Joshua Minsoo Kim: Automatically terrible because it’s a song for a 3D CGI film in the Disney mold and the last thing we need is more celebrity-studded children’s films to perpetuate the decline of American animation. Even then, this has little worth to anyone beyond being a possible short-lived guilty pleasure or something that’s posted on Twitter alongside an ironic explanation that “your faves could never,” etc.

Katherine St Asaph: The 1999 Mary-Kate and Ashley movie Passport to Paris, which I am not super-proud to admit my sister and I owned, has a surprisingly good soundtrack, featuring unassailable alt-rock tracks “Sugar” by Stretch Princess and “Mz. Popularity” by Mz. Moxy (also of the Ben 10 theme). But listening to the latter when you’re older than 10, it is very quickly apparent that this song on a tween movie soundtrack is actually an cheery-ironic song about a handjob, and the reputation that asshole popular boys give a girl — i.e. maybe best heard elsewhere. “Trophy Boy” isn’t quite so dark but has its share of 👀 moments: the glass slipper line; singing “abs” but rhyming it with “class.” But that’s what happens when adult artists do kids’ soundtracks — over a decade separates each artist from her teenpop years — and as the vindication of Josie and the Pussycats reminds us, if you pretend these songs are written for and not just by adults, they’re often not bad. “Trophy Boy,” a non-confrontational pop “The Boy Is Mine,” isn’t bad either, but not much more. Patrick Stump wrote it, and the arena-stomp verses are recognizably him. But elsewhere the song starts with the RedOne synths of “Just Dance” for some reason, goes into a Southern-rock chorus for some reason, has a piano bridge for some reason. Maybe the movie has some kind of montage to explain it, with Cinderella on a ranch and Sleeping Beauty in a club and Snow White on stage or something — but as a standalone song, it baffles. Avril Lavigne, in particular, tries very hard not to sound too much like “Girlfriend,” perhaps because that is this song done right.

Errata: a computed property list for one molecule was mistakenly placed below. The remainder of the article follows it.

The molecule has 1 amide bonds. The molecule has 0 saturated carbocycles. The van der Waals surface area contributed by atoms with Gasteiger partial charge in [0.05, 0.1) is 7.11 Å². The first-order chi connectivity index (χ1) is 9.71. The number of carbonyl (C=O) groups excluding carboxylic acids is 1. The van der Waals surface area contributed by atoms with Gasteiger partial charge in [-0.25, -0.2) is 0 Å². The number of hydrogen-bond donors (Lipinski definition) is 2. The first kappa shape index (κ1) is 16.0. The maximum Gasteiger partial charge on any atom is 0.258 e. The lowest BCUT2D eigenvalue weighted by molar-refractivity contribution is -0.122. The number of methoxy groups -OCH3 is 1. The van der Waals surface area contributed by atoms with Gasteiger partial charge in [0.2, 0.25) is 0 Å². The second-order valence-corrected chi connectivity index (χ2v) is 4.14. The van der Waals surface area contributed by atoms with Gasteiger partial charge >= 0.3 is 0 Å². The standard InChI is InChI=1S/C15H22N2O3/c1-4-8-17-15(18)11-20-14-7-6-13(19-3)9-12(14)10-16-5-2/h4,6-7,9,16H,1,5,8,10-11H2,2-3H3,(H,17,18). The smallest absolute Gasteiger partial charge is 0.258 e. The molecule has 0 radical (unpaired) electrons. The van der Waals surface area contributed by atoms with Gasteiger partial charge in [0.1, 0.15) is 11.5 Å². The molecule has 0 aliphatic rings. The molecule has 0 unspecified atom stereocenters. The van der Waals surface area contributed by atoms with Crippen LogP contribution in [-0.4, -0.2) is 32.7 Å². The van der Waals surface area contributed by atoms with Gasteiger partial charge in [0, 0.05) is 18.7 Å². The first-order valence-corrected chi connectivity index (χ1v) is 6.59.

Taylor Alatorre: It’s about time Patrick Stump started using his sellout powers for good and not evil. His soul-punk fingerprints are all over this, from the elastic precision of the drumming to the stretched-out vocal phrases. The bulk of the appeal, though, comes from the unlikely chemistry between the singers and the puckish glee they bring to their roles. We’ve got Avril inserting an oblique reference to the “motherfucking princess” line in “Girlfriend,” a song released before this film’s target demographic was even born. Because why not? This is an anything-goes confessional about surface-level attraction, so the less propriety the better.

Anthony Easton: Slick trans-national commerce, with a touch of nostalgia, made possible by the sheer self-preserving quality of these three artists. Avril has been working since she was 14, Tisdale since she was 3, GEM since she was 5. The problem with starting this early, especially as a pop career, is that it becomes stuck in a perpetual shadow-land of adolescent desire. Thirty year olds, trying to make hits like they were fifteen, always has this factory sheen, and an ear towards market. It’s robotic, but not unpleasant. 

Reader average: [3.2] (5 votes)

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3 Responses to “Avril Lavigne, Ashley Tisdale & G.E.M. – Trophy Boy”

  1. Katie your blurb almost has me convinced I did not give this song the fair review it deserves

  2. lmao, thank you Alex. <3 This song spoke to the same part of my soul that is seriously contemplating buying "A Princess For Christmas" on DVD.

  3. loved your blurb, Katie!